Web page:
This is part II of posts on why I am highly skeptical of the argument that we need to understand the genetic basis of eating disorders in order to improve outcomes. If you would like to leave a comment, please read Part I as well.
I worry about the implications of focusing on genetics and neurobiology in identifying causes of and solutions to eating disorders in the context of a neoliberal society.
When I was an adolescent, finding out that eating disorders have a genetic component alleviated my guilt. Coming across Dr. Walter Kaye’s research into the neurobiology of eating disorders — the hypothesis that the drive to restrict may be linked to and reinforced by serotonin systems in the brain (here, here, and here) — provided me with a plausible biological explanation for why restricting made me feel calmer. It meant my eating disorder was … Continue reading →
When it comes to eating disorder treatment, few (if any) approaches are as divisive as Family-Based Treatment, also known as the Maudsley Method (I’ll use the terms interchangeably) . When I first heard about Maudsley, sometime during my mid-teens, I thought it was scaaary. But, as I’ve learned more about it, I began to realize it is not as scary as I originally thought.
As a side-note: I know many people reading this post know more about Maudsley than I ever will, so your feedback will be very much appreciated, especially if I get something wrong. I should also mention that I never did FBT or any kind-of family treatment/therapy as part of my ED recovery. (I have done family therapy, but it was unrelated to my ED; it was a component of a family member’s treatment for an unrelated mental health issue.)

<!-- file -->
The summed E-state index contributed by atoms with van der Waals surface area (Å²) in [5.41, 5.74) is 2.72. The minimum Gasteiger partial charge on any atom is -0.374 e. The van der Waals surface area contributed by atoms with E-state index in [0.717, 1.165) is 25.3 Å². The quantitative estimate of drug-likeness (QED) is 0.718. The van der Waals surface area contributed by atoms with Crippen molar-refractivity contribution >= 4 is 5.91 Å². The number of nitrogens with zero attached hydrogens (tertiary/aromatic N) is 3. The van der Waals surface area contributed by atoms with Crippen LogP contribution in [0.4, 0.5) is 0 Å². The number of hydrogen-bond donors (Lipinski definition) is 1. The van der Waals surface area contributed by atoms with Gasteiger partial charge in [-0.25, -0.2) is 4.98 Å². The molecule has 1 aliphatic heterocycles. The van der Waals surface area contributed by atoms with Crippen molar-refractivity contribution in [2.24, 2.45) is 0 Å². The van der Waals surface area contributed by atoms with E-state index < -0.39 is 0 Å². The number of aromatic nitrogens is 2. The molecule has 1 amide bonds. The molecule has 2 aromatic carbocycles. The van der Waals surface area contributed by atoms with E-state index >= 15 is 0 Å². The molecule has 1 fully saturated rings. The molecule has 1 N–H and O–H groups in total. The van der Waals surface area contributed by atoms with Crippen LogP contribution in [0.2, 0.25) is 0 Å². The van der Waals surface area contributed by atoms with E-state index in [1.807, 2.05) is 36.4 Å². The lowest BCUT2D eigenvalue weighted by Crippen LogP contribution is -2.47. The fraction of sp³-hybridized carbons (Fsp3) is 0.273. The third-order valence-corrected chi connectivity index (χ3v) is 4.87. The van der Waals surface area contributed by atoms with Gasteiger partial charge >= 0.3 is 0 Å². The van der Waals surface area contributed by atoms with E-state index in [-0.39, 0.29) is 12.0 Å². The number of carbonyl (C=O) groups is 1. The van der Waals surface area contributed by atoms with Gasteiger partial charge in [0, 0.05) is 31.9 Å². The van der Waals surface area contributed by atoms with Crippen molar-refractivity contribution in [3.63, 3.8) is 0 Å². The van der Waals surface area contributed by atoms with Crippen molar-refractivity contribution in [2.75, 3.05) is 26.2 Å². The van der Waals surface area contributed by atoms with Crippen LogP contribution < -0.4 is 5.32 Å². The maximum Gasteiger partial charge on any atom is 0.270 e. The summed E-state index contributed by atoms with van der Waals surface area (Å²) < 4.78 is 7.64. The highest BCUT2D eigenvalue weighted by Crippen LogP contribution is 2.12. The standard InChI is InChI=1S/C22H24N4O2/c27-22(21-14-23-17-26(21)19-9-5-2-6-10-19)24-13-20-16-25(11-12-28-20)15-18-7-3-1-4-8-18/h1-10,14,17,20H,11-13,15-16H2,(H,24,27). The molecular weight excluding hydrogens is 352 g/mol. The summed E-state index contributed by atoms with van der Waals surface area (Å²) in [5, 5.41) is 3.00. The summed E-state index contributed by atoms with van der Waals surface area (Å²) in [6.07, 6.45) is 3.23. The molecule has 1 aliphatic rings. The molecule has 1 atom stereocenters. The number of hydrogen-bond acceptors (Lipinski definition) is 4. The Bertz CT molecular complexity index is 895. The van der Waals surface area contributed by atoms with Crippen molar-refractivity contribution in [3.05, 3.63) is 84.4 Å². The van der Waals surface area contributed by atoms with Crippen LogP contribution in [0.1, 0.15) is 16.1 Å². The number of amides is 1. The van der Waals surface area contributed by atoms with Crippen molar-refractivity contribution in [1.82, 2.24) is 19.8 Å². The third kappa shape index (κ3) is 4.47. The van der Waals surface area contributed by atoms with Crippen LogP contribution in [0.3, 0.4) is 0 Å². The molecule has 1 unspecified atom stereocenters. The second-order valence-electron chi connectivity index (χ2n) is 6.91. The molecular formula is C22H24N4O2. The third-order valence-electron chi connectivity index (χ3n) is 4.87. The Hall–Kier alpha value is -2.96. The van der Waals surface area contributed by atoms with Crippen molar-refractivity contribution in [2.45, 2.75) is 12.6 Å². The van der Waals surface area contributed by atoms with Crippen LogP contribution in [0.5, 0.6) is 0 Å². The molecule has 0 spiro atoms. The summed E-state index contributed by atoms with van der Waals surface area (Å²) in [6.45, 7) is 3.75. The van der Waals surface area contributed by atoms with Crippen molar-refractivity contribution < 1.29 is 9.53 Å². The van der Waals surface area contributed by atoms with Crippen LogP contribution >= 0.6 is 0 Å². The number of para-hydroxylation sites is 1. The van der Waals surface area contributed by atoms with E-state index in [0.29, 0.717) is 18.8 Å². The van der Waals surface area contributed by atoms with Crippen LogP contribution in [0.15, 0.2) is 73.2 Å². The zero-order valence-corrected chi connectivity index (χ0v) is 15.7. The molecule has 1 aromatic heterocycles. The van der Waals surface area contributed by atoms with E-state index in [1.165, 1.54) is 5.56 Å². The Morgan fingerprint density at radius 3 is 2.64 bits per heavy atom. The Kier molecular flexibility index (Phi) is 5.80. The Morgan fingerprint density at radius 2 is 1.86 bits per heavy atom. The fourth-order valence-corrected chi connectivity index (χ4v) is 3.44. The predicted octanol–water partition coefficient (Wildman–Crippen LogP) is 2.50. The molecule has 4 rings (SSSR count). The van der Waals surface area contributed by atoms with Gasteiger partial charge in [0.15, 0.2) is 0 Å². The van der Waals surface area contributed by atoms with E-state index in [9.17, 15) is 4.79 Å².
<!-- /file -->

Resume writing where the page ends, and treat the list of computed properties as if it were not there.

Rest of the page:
In this post, I want to … Continue reading →
The hardest part of science blogging is picking an article to blog about. In times when I’m indecisive–when I spend hours sifting through the literature, inevitably creating several draft posts before deciding each article isn’t interesting enough–I turn to the list of topics that have been suggested by readers. The last suggestion I received was “eating disorders in the lesbian community.” It is a great suggestion, but I thought my search wouldn’t turn up much. But, to my surprise, it did turn up some studies.
But please, don’t expect too much: it is not a well-studied area, and most of the data comes from self-reported questionnaires, which are not particularly reliable:
- First, there’s selection bias: the 50% or so of people who return the surveys could be different in significant ways from the 50% that don’t. For example, in a survey about mental health, perhaps individuals that
… Continue reading →